When they came to see me, we spent some time talking about Ed and Mary's experiences of parenting. They reminisced about their own childhood and who had cared for them. What emerged were several significant differences. 

  • Their own parents, now deceased, had no expectations or ambitions outside the family, certainly not enough to start new things in their late fifties/early sixties.

  • For Ed and Mary, this time of life had been a long anticipated crossroads. A time for travel, exploring personal ambitions and enjoying leisure time together.

  • Jess's behaviour was not something either felt at ease with and Terry and Jane's parenting style was very different to Ed and Mary's.
At this point a 'Can and Can`t Do' list began to take shape

Ed and Mary can't carry on this way - but together they can talk with Terry and Jane. Neither wished to hurt, offend or cause problems - but they can explain that although they care about their grandchildren, their own plans no longer leave space for the present childcare arrangement and they wish to give them time to find another arrangement.

They can't say 'we only want to see the children once a week' - but they can be much more open and flexible about their other plans, telling everyone when they want to end a visit, or miss a visit.

They can't tell Terry and Jane they are raising their children wrongly  (they aren't, they're just doing it differently) but they can let them know of their concern over Jess's behaviour.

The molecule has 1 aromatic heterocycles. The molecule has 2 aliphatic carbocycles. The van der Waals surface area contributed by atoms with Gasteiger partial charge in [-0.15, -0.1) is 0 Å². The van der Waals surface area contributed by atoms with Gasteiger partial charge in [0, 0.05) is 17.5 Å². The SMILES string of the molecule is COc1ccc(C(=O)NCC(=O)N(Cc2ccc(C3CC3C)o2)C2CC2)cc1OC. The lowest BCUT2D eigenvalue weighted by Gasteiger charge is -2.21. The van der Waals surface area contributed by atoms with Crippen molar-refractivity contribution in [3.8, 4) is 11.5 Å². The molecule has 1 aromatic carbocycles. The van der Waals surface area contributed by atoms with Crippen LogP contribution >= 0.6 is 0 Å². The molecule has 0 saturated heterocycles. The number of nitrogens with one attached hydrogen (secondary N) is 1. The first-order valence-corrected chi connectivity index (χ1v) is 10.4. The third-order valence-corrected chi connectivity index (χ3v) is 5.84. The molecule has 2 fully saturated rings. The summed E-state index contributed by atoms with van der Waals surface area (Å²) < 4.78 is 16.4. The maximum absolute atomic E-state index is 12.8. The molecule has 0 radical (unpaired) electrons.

They can't tell the young parents what to do - but they can have a few ideas ready if asked - e.g. 'I wonder if so-and-so might help' or  'Is it worth trying this for a while?' or 'I found this book the other day, it could be helpful'.

They can't mention the last two things if the earlier 'can do's' have been received badly, but they can hold onto them and mention them at a later date.

Ed and Mary only needed a couple of sessions to help sort out their situation, but they left feeling things were in their control. Mary wrote later to say that Ed was now much more understanding of her position, their news though a surprise, was accepted by Jess's parents who expressed relief that someone else had noticed what was also worrying them.


Recommended Books

There are several childcare books which have very helpful sections on grandparenting as well as providing a wealth of ideas, support and insight into child behaviour which would be worth looking into for both parents and grandparents.

Green, Dr Christopher:  Toddler Training
Vermilion - £9.99

Martyn, Elizabeth:  Baby Shock: a Relationship Survival Guide
Relate/Vermilion - £7.99

Hogg, Tracy, with Melinda Blau: Secrets of the Baby Whisperer; for toddlers.
Vermilion £9.99

And for parents, on having a second child,  Abrams, Rebecca: 3 Shoes,1 Sock and No Hairbrush.
Cassell & Co. £9.99
 


Please don't send any confidential information to laterlife.com

To view previous articles  - see the Relationship Counselling & Advice Index page  

 



Bookmark


Advertise on laterlife.com



LaterLife Travel Insurance in Association with Avanti